29 May 2009

Ghost, by Alan Lightman

I loved Alan Lightman's Einstein's Dreams, which does for time what Calvino's Invisible Cities did for space - a rather more impressive feat, I think, because personally I find it much more difficult to conceptualize different kinds of time than different cultures, and Lightman manages to create a text that's simultaneously explanatory and lyrical. So I had high hopes for Ghost. The back of the book tells us that it's about a guy who sees something out of the corner of his eye that "no science could explain", which sets him off on a "thought-provoking exploration of the divide between the physical and the spiritual, between science and religion". Now, this kind of exploration tends, in my opinion, to be really poorly thought out and uninteresting, or worse, trite and cliche. It's often poorly disguised conversion propaganda. This is a pity, because it's actually an interesting topic, and, handled well, could be fascinating. And I believed that Alan Lightman was a guy who could handle it well.

Unfortunately, I was not entirely correct. I mean, I was to some extent, in that as far as the science-religion question goes, the novel does an excellent job presenting different sides of the issue. The problem is, it's not at all compelling as fiction. The characters are sort of wan and uninteresting, their interactions are unconvincing, and you basically don't really care about any of them. Which makes it that much harder to care about the metaphysical portion. The novel attempts to show how unacceptable such self-exploration can be in society, which is a worthwhile point, but seems exaggerated - not because it is, I think, but because it's hard to believe that these characters could ever stir up such a ruckus.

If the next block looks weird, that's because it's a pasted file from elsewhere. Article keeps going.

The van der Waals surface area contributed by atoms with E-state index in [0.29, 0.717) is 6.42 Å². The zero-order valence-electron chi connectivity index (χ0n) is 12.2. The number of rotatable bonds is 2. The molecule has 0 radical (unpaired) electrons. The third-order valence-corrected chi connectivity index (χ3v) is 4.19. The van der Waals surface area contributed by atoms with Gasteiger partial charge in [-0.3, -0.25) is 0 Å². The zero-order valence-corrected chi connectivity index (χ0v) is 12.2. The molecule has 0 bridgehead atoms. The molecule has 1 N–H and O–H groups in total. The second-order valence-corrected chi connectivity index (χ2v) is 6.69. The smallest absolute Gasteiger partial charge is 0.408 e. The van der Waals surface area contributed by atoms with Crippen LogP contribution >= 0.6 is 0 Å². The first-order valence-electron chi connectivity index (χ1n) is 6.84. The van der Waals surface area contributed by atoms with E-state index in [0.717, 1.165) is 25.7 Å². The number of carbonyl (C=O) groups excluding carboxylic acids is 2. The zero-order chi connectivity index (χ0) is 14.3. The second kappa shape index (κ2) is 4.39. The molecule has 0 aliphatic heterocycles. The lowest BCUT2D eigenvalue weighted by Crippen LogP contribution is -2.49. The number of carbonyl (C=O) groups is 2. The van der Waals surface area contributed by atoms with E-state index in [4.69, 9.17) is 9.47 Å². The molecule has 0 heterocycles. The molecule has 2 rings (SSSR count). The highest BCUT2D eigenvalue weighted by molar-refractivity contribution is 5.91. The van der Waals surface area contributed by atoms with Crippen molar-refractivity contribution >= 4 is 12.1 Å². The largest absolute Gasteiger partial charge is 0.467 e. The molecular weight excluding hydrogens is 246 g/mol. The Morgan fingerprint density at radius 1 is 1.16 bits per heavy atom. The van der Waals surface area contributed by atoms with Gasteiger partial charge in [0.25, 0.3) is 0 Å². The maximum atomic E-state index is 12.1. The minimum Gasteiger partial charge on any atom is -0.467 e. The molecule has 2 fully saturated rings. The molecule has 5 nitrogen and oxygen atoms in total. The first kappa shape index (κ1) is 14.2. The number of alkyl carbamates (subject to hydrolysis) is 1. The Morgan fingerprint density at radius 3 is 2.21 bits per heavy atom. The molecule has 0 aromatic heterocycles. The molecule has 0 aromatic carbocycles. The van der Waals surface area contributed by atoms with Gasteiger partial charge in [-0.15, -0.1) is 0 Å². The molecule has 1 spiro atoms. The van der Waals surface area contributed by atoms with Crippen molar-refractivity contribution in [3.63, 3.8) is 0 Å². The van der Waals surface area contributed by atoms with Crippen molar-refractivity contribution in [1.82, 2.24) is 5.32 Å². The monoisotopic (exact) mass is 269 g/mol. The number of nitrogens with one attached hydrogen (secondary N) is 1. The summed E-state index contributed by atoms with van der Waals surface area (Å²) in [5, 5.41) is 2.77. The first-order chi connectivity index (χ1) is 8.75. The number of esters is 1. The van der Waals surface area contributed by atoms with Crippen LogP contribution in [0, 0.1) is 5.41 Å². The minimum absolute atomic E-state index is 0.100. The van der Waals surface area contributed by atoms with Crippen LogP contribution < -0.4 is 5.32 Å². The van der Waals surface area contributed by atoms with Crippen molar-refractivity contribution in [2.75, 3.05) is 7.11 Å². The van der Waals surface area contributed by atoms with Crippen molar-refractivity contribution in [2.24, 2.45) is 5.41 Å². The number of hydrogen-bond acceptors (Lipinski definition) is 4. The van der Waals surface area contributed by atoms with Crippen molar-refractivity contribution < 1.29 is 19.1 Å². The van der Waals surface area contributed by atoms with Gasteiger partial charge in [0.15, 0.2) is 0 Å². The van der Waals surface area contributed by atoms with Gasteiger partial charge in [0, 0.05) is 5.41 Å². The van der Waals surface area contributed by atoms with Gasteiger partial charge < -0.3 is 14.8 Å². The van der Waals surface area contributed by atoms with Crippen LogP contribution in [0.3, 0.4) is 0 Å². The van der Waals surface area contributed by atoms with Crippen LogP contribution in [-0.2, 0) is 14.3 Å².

What the novel gets right, I think, is how a perfectly rational person who believes in science, etc, but has a "supernatural" experience, can be conflicted about what they've perceived, and strongly resist simply dismissing something they feel so strongly to be true. There's this moment where David, the protagonist, really feels like he's affecting a random number generator. And the prose, for once, kicks in, delivering a really visceral sense of some kind of powerful feeling moving through his body. Later, arguing with his scientist buddies, he wants to agree with them, but also can't help believing that the feeling was real. It's an interesting point - one that the novel doesn't really get at - which is that this debate is often one of emotion versus intellect. Some people feel that supernatural stuff exists, others don't, and it's a. hard to argue someone out of a feeling, and b. hard to think of an example where one has feelings that confirm, rather than refute, science. This latter point is kind of curious, I'm going to puzzle over it some more. 

But to get back to the book - mostly, the novel is boring. And it's not even that long. It's flat and overly talky, but without delivering the intellectual pay-off that one would expect from so much deliberation. Really, it can best be described as tepid. 

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